Governments and communities all over the world are preparing for global warming. Here are some of the things they're doing to get ready for a very different world.
Global warming is changing the way the world works, and its effects are leaving human institutions scrambling to catch up — and prepare for what’s quickly becoming the new normal. From flooded coastlines to swarms of diseased vermin, almost every population on Earth will soon have to find some creative ways to thrive in the hotter, less hospitable world we’re giving future generations. Here are some of the canaries in the global warming coal mine, and what they’re doing to protect themselves.
Protection From Rising Sea Levels
A single storm could send Makoko, the floating slum of 80,000 people in Lagos, Nigeria, into ruin. For years, local government and real estate developers have been trying to get residents to abandon their rickety floating homes, the official reason being that a light storm surge could shatter the fragile boats on which everyone in Makoko lives. As recently as 2013, thousands of residents were given a three-day notice to clear out as the boat-homes were demolished.
But a new, floating, unsinkable school in the area may point the way forward to a genuinely indestructible future.
This school, and maybe thousands more buildings like it in the near future, is made from locally sourced wood and super-cheap materials. The classroom is on the top level, extra floor space is below, and the whole thing is buoyed by plastic barrels arranged in a broad pyramid base.
Theoretically, the structure can survive rising sea levels and hard storms, and its designers hope the school marks the start of a sustainable style of architecture that turns whatever comes to hand into something that can float a bit higher without capsizing when the tide rolls in.
West Africa currently has millions of people living in low-lying coastal flats that, according to scientific estimates, are going to spend the next century underwater, so it’s possible the Makoko experiment can be expanded into extra living space for some of the poorest places in the world.
Protection From Drought
At the opposite end of the chaos from rising seas, the steadily drying climates of major agricultural producers threaten First World nations’ food supply. Some places, such as California, have been shuddering under ever-worsening droughts for decades now, and climate models predict that the state will get even drier as things heat up.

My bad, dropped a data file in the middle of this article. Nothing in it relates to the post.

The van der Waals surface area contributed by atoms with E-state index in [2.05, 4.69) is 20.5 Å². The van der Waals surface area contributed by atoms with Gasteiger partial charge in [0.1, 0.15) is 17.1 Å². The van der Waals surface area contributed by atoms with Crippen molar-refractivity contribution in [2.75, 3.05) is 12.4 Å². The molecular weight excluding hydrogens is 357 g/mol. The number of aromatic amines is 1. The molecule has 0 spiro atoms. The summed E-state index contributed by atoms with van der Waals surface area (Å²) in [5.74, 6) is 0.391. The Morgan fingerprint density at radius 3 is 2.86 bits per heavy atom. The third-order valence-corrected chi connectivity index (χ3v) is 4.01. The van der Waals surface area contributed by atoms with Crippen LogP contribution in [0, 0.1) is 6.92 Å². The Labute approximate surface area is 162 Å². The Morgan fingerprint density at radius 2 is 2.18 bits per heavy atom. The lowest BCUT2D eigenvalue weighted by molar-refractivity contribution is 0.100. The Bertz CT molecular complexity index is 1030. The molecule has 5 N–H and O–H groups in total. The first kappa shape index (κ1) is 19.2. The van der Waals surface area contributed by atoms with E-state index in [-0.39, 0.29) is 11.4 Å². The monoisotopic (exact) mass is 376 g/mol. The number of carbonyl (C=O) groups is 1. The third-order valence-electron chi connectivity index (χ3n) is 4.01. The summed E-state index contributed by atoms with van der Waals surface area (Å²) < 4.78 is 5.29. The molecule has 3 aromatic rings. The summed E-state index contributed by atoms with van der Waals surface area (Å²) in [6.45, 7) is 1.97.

This is especially bad for California, because the state’s huge agricultural economy specializes in boutique, hard-to-grow items such as strawberries, avocados, and grapes for making wine.
Every year, as the state dries up, California pumps over one billion gallons of wastewater into the Pacific Ocean for no obvious reason. That’s why a billion-dollar package is in the works to catch some of that runoff and turn it around. The plan calls for used water to be recycled and applied to irrigation and other non-human-consumption uses.
In a state with as much golf course acreage as California, this so-called “gray water” could slash the insatiable demands of Central Valley farms and orchards and maybe reduce tensions in the interminable “water war” between Northern and Southern California.
The network would pump gray water through dedicated purple pipes to keep it separate from potable water. In time, the recycling process may become so efficient that such measures are unnecessary — any good reverse-osmosis system can purify water to the point that even sewage is drinkable.
The only real hurdle lies in laying pipe, and of course hiring publicists to convince California’s residents that water they flushed yesterday is good enough for doing dishes tomorrow. With luck, the practice of salvaging wastewater can later be applied to other drought-prone areas, such as Texas.